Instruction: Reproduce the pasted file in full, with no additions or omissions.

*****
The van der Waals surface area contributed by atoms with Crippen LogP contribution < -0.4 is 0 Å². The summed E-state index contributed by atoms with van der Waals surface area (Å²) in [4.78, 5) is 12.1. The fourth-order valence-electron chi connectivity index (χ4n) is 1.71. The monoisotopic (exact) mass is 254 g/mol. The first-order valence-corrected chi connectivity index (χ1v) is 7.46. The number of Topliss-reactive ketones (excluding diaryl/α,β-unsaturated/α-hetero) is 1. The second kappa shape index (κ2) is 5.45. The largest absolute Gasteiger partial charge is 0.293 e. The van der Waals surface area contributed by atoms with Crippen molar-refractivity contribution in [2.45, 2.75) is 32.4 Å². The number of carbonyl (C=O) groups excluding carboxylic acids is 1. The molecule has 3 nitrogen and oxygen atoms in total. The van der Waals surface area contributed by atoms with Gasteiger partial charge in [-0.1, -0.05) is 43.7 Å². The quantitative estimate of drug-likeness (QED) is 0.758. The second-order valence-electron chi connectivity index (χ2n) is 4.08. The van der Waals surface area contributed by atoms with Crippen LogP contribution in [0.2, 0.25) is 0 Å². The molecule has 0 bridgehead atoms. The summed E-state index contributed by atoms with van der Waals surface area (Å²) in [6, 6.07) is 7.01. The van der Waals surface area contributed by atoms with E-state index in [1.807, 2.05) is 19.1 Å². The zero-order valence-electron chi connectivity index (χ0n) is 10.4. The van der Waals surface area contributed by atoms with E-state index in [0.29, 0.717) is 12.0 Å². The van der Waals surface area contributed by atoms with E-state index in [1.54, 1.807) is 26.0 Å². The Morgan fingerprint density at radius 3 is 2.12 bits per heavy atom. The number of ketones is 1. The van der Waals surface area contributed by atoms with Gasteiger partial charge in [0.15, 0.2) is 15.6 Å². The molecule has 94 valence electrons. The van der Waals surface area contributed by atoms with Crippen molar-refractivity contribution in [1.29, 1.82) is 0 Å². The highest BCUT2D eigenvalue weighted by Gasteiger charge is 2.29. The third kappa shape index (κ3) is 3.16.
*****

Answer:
The van der Waals surface area contributed by atoms with Crippen LogP contribution < -0.4 is 0 Å². The summed E-state index contributed by atoms with van der Waals surface area (Å²) in [4.78, 5) is 12.1. The fourth-order valence-electron chi connectivity index (χ4n) is 1.71. The monoisotopic (exact) mass is 254 g/mol. The first-order valence-corrected chi connectivity index (χ1v) is 7.46. The number of Topliss-reactive ketones (excluding diaryl/α,β-unsaturated/α-hetero) is 1. The second kappa shape index (κ2) is 5.45. The largest absolute Gasteiger partial charge is 0.293 e. The van der Waals surface area contributed by atoms with Crippen molar-refractivity contribution in [2.45, 2.75) is 32.4 Å². The number of carbonyl (C=O) groups excluding carboxylic acids is 1. The molecule has 3 nitrogen and oxygen atoms in total. The van der Waals surface area contributed by atoms with Gasteiger partial charge in [-0.1, -0.05) is 43.7 Å². The quantitative estimate of drug-likeness (QED) is 0.758. The second-order valence-electron chi connectivity index (χ2n) is 4.08. The van der Waals surface area contributed by atoms with Crippen LogP contribution in [0.2, 0.25) is 0 Å². The molecule has 0 bridgehead atoms. The summed E-state index contributed by atoms with van der Waals surface area (Å²) in [6, 6.07) is 7.01. The van der Waals surface area contributed by atoms with E-state index in [1.807, 2.05) is 19.1 Å². The zero-order valence-electron chi connectivity index (χ0n) is 10.4. The van der Waals surface area contributed by atoms with E-state index in [0.29, 0.717) is 12.0 Å². The van der Waals surface area contributed by atoms with E-state index in [1.54, 1.807) is 26.0 Å². The Morgan fingerprint density at radius 3 is 2.12 bits per heavy atom. The number of ketones is 1. The van der Waals surface area contributed by atoms with Gasteiger partial charge in [0.15, 0.2) is 15.6 Å². The molecule has 94 valence electrons. The van der Waals surface area contributed by atoms with Crippen molar-refractivity contribution in [1.29, 1.82) is 0 Å². The highest BCUT2D eigenvalue weighted by Gasteiger charge is 2.29. The third kappa shape index (κ3) is 3.16.